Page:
Whipsawed financial markets end higher as Russia invades Ukraine. Is it time to sell or buy stocks?
U.S. stocks opened lower Thursday as Russia began invading Ukraine. But remarks President Joe Biden made during an afternoon address on the conflict quelled some anxiety amongst investors.
The Dow Jones Industrial Average, S&P 500 and the NASDAQ Composite, which all opened down more than 2%, rebounded and closed higher.
The tech-heavy NASDAQ index ended Thursday with the greatest gains amongst the three indices. It closed 436 points higher, amounting to a 3.34% increase. The S&P 500 closed 63 points higher, or 1.5%, while the Dow closed 92 points higher, or 0.28%.
Crude oil was trading at more than $105 a barrel briefly on Thursday, the highest level since 2014, but closed under $100 a barrel.
Since Russian troops invaded Ukraine late Wednesday night, there have been at least 40 casualties and dozens of people were wounded from explosions that occurred in major cities, including the capital of Kyiv, and the cities of Kharkiv and Odesa.
Biden reiterated that "our forces are not and will not be engaged in a conflict with Russia in Ukraine." But he added that U.S. troops "will be sent to other parts of Europe to protect our NATO."
Biden also announced in the televised address that G7 leaders are limiting "Russia's ability to do business in dollars, euros, pounds and yen to be part of the global economy," in addition to other sanctions.
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Gold prices spike while bitcoin tumbles
Skittish investors are taking the more traditional path, opting to purchase gold over cryptocurrency. Gold futures closed 0.8% higher. During trading hours it hit its highest levels since September 2020.
Like gold, cryptocurrency is often viewed as an asset to hedge against inflation and stock market volatility. Bitcoin prices were down by more than 3% as of 1:15 p.m. EST on Thursday, but were up more than 3% around 4 p.m. Over the past five days, the cryptocurrency has shed more than 4% of its value.
Should you sell your stocks with Russia-Ukraine invasion?
While some stocks may look like a bargain during the sell-off, market analysts say investors should proceed with caution, warning that stocks could slide even further.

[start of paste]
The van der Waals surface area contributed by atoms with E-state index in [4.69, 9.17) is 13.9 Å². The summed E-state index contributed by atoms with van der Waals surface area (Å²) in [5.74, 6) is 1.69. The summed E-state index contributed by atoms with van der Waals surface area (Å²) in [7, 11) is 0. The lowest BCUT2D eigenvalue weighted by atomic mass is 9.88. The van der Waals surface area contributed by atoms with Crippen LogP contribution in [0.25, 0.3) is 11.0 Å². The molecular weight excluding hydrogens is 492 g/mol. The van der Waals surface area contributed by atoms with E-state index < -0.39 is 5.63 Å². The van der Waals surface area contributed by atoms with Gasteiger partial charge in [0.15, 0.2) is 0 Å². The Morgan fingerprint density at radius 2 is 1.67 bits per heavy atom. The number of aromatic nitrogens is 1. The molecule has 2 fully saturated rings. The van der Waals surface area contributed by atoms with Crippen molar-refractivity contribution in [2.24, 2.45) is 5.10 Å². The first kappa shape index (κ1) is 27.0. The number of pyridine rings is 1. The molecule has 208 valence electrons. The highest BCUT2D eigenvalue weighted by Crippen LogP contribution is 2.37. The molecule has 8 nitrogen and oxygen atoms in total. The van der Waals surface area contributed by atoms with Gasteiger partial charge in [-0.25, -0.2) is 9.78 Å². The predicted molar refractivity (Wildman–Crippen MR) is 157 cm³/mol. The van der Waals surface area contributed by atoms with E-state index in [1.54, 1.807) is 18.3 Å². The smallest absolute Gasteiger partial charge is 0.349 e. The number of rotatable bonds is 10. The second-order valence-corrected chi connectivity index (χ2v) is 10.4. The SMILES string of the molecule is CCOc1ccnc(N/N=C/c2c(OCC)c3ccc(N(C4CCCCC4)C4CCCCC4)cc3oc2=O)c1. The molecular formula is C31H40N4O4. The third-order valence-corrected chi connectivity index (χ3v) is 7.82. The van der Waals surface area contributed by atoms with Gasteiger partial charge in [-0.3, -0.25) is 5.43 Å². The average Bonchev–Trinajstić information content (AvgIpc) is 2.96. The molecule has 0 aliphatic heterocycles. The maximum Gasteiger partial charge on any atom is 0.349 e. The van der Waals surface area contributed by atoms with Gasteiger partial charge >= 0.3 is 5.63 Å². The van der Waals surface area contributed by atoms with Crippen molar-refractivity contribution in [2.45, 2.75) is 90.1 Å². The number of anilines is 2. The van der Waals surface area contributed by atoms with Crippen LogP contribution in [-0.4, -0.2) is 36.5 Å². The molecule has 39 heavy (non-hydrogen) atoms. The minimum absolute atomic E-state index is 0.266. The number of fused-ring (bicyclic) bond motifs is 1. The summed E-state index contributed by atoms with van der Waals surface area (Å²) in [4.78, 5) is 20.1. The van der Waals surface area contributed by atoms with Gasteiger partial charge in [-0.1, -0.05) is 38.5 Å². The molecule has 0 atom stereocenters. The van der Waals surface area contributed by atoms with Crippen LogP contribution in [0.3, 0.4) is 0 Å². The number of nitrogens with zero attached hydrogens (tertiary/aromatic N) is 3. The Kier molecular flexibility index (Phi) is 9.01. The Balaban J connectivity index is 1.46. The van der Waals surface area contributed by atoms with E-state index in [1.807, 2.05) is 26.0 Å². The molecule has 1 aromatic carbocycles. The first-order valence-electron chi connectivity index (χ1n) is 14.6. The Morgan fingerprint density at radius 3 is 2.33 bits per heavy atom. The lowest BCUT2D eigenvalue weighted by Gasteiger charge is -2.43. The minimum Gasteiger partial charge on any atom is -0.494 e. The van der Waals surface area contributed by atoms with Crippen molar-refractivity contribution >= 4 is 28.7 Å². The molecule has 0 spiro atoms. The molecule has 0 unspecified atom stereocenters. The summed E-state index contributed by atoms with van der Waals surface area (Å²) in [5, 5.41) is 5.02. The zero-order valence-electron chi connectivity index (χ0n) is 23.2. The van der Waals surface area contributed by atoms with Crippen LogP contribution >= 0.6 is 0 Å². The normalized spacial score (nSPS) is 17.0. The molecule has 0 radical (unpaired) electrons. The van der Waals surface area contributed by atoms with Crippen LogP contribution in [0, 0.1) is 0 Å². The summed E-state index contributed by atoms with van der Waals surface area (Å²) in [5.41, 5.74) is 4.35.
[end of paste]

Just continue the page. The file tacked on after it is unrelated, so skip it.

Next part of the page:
"As discomforting as the headlines are, from an investment perspective, we would urge investors not to overreact," said Keith Lerner, co-chief investment officer at Truist Advisory Services.
"Panic selling has generally not been a winning strategy," he added in a note.
Besides tensions with Russia, the Federal Reserve is weighing whether to raise interest rates more aggressively to curb inflation, which is at a 40-year high. That could lead to further declines in stocks as higher interest rates mean companies and consumers pay more to borrow, potentially crimping corporate profits.
Even so, analysts say it's crucial to think ahead.
"It’s important to recognize that the markets have tended to eventually rebound following geopolitical events, and snapbacks from corrections tend to be very sharp," Lerner said.
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What stocks should you buy amid Russia's invasion of Ukraine?
On the flip side, now is a good time to think about buying tech stocks, Daniel Ives and John Katsingris, analysts at Wedbush, said in a note.
"While each geopolitical shock event is different and unique, our playbook since 2000 has been to use these periods of global chaos to buy the tech winners that we view as way oversold in a panic-like sell-off."
Pay attention to cyber stocks, Ives and Katsingris said.
"With a significantly elevated level of cyberattacks now on the horizon, we believe added growth tailwinds for the cyber security sector and well-positioned vendors should be a focus sector for tech investors during this market turmoil," they added.
Will the Fed step back from raising rates?
At its most recent meeting, the Fed announced it plans to raise interest rates, which currently stand at near-zero levels, at least three times this year. The first hike is slated to go into effect next month.
But the economic risks the Russian conflict poses for the U.S. could cause the Fed to rethink its timeline for raising rates and the levels at which they do so.
"The implications of the unfolding situation in Ukraine for the medium-run economic outlook in the U.S. will also be a consideration in determining the appropriate pace at which to remove accommodation," Cleveland Fed President Loretta Mester said on Thursday.
As it stands, the conflict doesn’t merit the Fed taking a total 180-degree turn on raising rates, Bill Adams, chief economist for Comerica Bank, said in a note.
But the invasion makes it “much less likely” that the Fed raises rates by 50 basis points, Adams added, though it “is still very likely to raise rates by a quarter percentage point with U.S. inflation far above target, job growth momentum strong, and domestic demand buoyant.”
It’s also worth considering that inflation could slow even without Fed actions if the U.S. continues to produce more oil domestically.
That will “both constrain oil price rises and help economic growth here,” said Brad McMillan, chief investment officer at Commonwealth Financial Network.
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